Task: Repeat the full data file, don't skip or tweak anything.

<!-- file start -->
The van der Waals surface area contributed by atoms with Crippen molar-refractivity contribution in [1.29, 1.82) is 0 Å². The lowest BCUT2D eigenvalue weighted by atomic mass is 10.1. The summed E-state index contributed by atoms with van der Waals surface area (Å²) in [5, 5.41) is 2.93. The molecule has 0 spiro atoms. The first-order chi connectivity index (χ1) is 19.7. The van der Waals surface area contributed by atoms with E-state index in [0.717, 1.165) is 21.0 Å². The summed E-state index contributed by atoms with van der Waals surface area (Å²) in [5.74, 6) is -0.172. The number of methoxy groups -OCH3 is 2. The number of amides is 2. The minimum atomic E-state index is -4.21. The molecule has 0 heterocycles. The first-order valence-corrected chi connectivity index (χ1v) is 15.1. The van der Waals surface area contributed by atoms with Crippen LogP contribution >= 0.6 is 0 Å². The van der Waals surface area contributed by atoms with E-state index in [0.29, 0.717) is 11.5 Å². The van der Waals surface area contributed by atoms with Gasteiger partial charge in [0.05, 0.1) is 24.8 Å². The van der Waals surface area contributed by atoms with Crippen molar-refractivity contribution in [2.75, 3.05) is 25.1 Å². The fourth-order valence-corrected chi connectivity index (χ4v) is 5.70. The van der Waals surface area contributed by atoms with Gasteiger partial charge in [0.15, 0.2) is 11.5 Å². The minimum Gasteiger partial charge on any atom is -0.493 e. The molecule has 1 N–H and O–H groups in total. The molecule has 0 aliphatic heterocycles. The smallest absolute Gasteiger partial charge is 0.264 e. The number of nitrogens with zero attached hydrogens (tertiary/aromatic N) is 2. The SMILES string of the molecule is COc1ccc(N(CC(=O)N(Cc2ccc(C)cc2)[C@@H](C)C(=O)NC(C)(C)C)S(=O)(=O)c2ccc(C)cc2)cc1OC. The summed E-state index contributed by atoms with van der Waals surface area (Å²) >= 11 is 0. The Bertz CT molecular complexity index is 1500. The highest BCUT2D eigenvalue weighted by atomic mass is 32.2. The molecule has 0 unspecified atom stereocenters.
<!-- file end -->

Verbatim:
The van der Waals surface area contributed by atoms with Crippen molar-refractivity contribution in [1.29, 1.82) is 0 Å². The lowest BCUT2D eigenvalue weighted by atomic mass is 10.1. The summed E-state index contributed by atoms with van der Waals surface area (Å²) in [5, 5.41) is 2.93. The molecule has 0 spiro atoms. The first-order chi connectivity index (χ1) is 19.7. The van der Waals surface area contributed by atoms with E-state index in [0.717, 1.165) is 21.0 Å². The summed E-state index contributed by atoms with van der Waals surface area (Å²) in [5.74, 6) is -0.172. The number of methoxy groups -OCH3 is 2. The number of amides is 2. The minimum atomic E-state index is -4.21. The molecule has 0 heterocycles. The first-order valence-corrected chi connectivity index (χ1v) is 15.1. The van der Waals surface area contributed by atoms with Crippen LogP contribution >= 0.6 is 0 Å². The van der Waals surface area contributed by atoms with E-state index in [0.29, 0.717) is 11.5 Å². The van der Waals surface area contributed by atoms with Gasteiger partial charge in [0.05, 0.1) is 24.8 Å². The van der Waals surface area contributed by atoms with Crippen molar-refractivity contribution in [2.75, 3.05) is 25.1 Å². The fourth-order valence-corrected chi connectivity index (χ4v) is 5.70. The van der Waals surface area contributed by atoms with Gasteiger partial charge in [0.15, 0.2) is 11.5 Å². The minimum Gasteiger partial charge on any atom is -0.493 e. The molecule has 1 N–H and O–H groups in total. The molecule has 0 aliphatic heterocycles. The smallest absolute Gasteiger partial charge is 0.264 e. The number of nitrogens with zero attached hydrogens (tertiary/aromatic N) is 2. The SMILES string of the molecule is COc1ccc(N(CC(=O)N(Cc2ccc(C)cc2)[C@@H](C)C(=O)NC(C)(C)C)S(=O)(=O)c2ccc(C)cc2)cc1OC. The summed E-state index contributed by atoms with van der Waals surface area (Å²) >= 11 is 0. The Bertz CT molecular complexity index is 1500. The highest BCUT2D eigenvalue weighted by atomic mass is 32.2. The molecule has 0 unspecified atom stereocenters.